Pe­sach in Is­rael shows just how di­vided we are

If the seder meal is a time of unity, why will so many Jewish ser­vice staff in the Holy Land be work­ing against their will?

The Jewish Chronicle - - COMMENT&ANALYSIS - NATHAN JEFFAY

IT SEEMS there could hardly be a greater ex­am­ple of Jewish unity and the power of Pe­sach to bring peo­ple to­gether. To­mor­row night, thou­sands of Jews from across the di­as­pora will cel­e­brate seder in Is­raeli ho­tels. At first glance, the scene in the av­er­age ho­tel tells this happy story. But like a Magic Eye pic­ture, on closer ex­am­i­na­tion things look very dif­fer­ent. In truth, the scene will epit­o­mise just how po­larised we have be­come as a re­li­gion. All chil­dren old enough to un­der­stand what they ask in the Four Ques­tions know that on seder night ev­ery­one must lean. The rea­son, par­ents ex­plain, is that ev­ery­thing we do, even the way we sit, should stress the fact that the Chil­dren of Is­rael were lib­er­ated from slav­ery, and all Jews as their de­scen­dants need to cel­e­brate this free­dom. Lean­ing is a free man’s priv­i­lege.

But keep­ing things run­ning smoothly in the ho­tel din­ing-rooms — as guests, mostly re­li­gious or tra­di­tional Jews, pon­tif­i­cate on top­ics like this — is an army of kitchen staff, wait­ers and wait­resses. They are not, as many peo­ple pre­sume, all non-Jews; but rather many are Jews com­pelled, by ho­tel ro­tas, to work.

Shmuel Zurel, di­rec­tor gen­eral of the Is­rael Ho­tel As­so­ci­a­tion, es­ti­mates that up to half the em­ploy­ees in some ho­tels to­mor­row night will be Jewish. In fact, so that guests can en­joy fine wines, many ho­tels pre­fer to em­ploy Jewish staff who can serve any bot­tles, whereas non-Jews — ac­cord­ing to halachah — can only serve boiled ( me­vushal) wine.

How ironic. You will be hard-pushed to find the word “I” in the hag­gadah — it is all about our free­dom as a na­tion. We make a truly in­clu­sive dec­la­ra­tion in Ara­maic: that whoever wants “should come and eat”. But it has be­come a night when non-ob­ser­vant Jews ab­stain from the cel­e­bra­tion to serve re­li­gious Jews who take part.

Is it wrong to go to a ho­tel for seder? Lon­don’s Charedi es­tab­lish­ment cer­tainly thinks so. Last month, Dayan Shalom Fried­man, of the Union of Ortho­dox He­brew Con­gre­ga­tions, is­sued a state­ment urg­ing a halt to the prac­tice. His rea­son is that you miss out on the virtue of clean­ing.

But far more in­te­gral to the true theme of the fes­ti­val is the prob­lem of the free­dom rite turn­ing in to one where some Jews take part and oth­ers serve.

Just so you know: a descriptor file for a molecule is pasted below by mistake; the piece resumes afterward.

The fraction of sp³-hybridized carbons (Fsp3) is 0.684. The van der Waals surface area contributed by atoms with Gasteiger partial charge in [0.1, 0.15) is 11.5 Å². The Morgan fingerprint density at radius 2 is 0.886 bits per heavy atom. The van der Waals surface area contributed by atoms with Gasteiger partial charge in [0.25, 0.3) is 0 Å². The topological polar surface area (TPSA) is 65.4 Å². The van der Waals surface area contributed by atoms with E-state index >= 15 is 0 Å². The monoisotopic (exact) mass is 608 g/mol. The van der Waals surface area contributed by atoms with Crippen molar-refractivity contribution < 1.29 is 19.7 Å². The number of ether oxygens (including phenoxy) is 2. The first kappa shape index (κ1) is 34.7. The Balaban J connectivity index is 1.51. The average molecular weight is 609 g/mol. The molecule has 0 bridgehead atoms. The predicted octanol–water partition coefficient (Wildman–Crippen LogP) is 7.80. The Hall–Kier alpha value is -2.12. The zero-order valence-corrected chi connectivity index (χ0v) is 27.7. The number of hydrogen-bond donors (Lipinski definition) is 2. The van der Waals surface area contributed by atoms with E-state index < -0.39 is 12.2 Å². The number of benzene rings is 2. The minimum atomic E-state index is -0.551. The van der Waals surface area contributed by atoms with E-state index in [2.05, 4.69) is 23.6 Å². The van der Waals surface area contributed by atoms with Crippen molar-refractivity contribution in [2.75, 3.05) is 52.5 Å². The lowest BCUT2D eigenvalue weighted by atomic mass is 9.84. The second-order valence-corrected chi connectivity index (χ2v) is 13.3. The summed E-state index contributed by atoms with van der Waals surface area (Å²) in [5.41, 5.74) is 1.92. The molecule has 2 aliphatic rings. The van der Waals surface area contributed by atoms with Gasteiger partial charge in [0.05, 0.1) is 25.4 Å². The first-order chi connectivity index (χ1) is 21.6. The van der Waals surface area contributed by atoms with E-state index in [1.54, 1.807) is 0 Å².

You can­not con­demn hol­i­day­mak­ers for go­ing, or the staff for do­ing their job. How­ever, it in­di­cates that the Is­raeli tourist in­dus­try, which we all talk so much about sup­port­ing, can be prob­lem­atic.

The vi­sion of Zion­ism was to have a state where be­ing a Jew is no im­ped­i­ment to get­ting on in life. Just the other week, I was talk­ing to a man who stud­ied tourism and worked in ho­tels in Eng­land, where ro­tas were amended to fa­cil­i­tate his Ortho­dox ob­ser­vance. When he made aliyah, he was of­fered a job in a Jerusalem ho­tel, only to have it with­drawn when they re­alised he was re­li­gious and would not work on Shab­bat and hol­i­days. The end­ing of his story is not un­com­mon — he was forced to leave the ho­tel in­dus­try in or­der to re­main ob­ser­vant.

When hol­i­day­mak­ers sing hag­gadah songs, if they look care­fully at the wait­ers and wait­resses, it is likely some will be mouthing along. Many, while not Ortho­dox like the man I spoke to, would pre­fer to be at home cel­e­brat­ing Pe­sach.

Re­quired to pi­geon­hole them­selves as sec­u­lar to get their job, even if that does not quite de­scribe their Jewish iden­tity, they now need to face the con­se­quences of adopt­ing that la­bel. They must be will­ing to forgo any Shab­bat or hol­i­day, of­ten to spend it at the ser­vice of peo­ple from the other side of the re­li­gious spec­trum.

The fact that cit­i­zens of the Jewish state are con­stantly forced to cat­e­gorise them­selves in to a par­tic­u­lar group is one of its great prob­lems. They must do so for school­ing, for youth move­ments, for army ser­vice, and then for em­ploy­ment.

We so of­ten like to tell our­selves smugly that what­ever di­vi­sions like th­ese ex­ist among the Jewish peo­ple, seder night is a respite from them, a rare glimpse of unity as ev­ery­one cel­e­brates.

Non­sense. To­mor­row night Is­rael’s ho­tels will show­case our schisms. And then, through the rest of the fes­ti­val, re­sent­ment be­tween the coun­try’s sec­u­lar and re­li­gious is set to peak. This is be­cause a fort­night ago a Jerusalem court gave a carte blanche to shops and restau­rants to sell chametz on Pe­sach, and Ortho­dox politi­cians pledged to use po­lit­i­cal chan­nels to un­der­mine the rul­ing. Both sides are fu­ri­ous at the other.

In the Promised Land, in­stead of pro­mot­ing unity, Pe­sach ex­ac­er­bates di­vi­sion.

Nathan Jeffay is an Is­rael-based con­trib­u­tor to the JC

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